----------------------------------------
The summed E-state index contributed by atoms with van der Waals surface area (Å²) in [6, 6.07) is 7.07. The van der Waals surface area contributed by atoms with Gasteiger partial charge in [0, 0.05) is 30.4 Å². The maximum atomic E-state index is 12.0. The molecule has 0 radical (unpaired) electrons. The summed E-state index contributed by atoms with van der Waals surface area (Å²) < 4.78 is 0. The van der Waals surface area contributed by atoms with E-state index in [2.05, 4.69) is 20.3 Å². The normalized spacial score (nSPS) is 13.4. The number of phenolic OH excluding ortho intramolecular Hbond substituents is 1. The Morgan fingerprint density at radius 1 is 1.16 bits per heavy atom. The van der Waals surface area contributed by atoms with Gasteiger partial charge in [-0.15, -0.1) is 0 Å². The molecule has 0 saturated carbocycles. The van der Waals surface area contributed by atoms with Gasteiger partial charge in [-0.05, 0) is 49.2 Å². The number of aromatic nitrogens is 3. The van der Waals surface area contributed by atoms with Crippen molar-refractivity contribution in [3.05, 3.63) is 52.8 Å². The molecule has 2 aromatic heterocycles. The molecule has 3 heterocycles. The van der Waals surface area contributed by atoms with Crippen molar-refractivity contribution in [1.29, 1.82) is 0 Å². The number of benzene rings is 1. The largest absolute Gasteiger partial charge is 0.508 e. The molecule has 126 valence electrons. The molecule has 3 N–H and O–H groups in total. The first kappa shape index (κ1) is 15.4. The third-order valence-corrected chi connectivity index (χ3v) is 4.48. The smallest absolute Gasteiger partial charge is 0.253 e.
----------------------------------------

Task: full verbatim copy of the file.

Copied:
The summed E-state index contributed by atoms with van der Waals surface area (Å²) in [6, 6.07) is 7.07. The van der Waals surface area contributed by atoms with Gasteiger partial charge in [0, 0.05) is 30.4 Å². The maximum atomic E-state index is 12.0. The molecule has 0 radical (unpaired) electrons. The summed E-state index contributed by atoms with van der Waals surface area (Å²) < 4.78 is 0. The van der Waals surface area contributed by atoms with E-state index in [2.05, 4.69) is 20.3 Å². The normalized spacial score (nSPS) is 13.4. The number of phenolic OH excluding ortho intramolecular Hbond substituents is 1. The Morgan fingerprint density at radius 1 is 1.16 bits per heavy atom. The van der Waals surface area contributed by atoms with Gasteiger partial charge in [-0.15, -0.1) is 0 Å². The molecule has 0 saturated carbocycles. The van der Waals surface area contributed by atoms with Gasteiger partial charge in [-0.05, 0) is 49.2 Å². The number of aromatic nitrogens is 3. The van der Waals surface area contributed by atoms with Crippen molar-refractivity contribution in [3.05, 3.63) is 52.8 Å². The molecule has 2 aromatic heterocycles. The molecule has 3 heterocycles. The van der Waals surface area contributed by atoms with Crippen molar-refractivity contribution in [1.29, 1.82) is 0 Å². The number of benzene rings is 1. The largest absolute Gasteiger partial charge is 0.508 e. The molecule has 126 valence electrons. The molecule has 3 N–H and O–H groups in total. The first kappa shape index (κ1) is 15.4. The third-order valence-corrected chi connectivity index (χ3v) is 4.48. The smallest absolute Gasteiger partial charge is 0.253 e.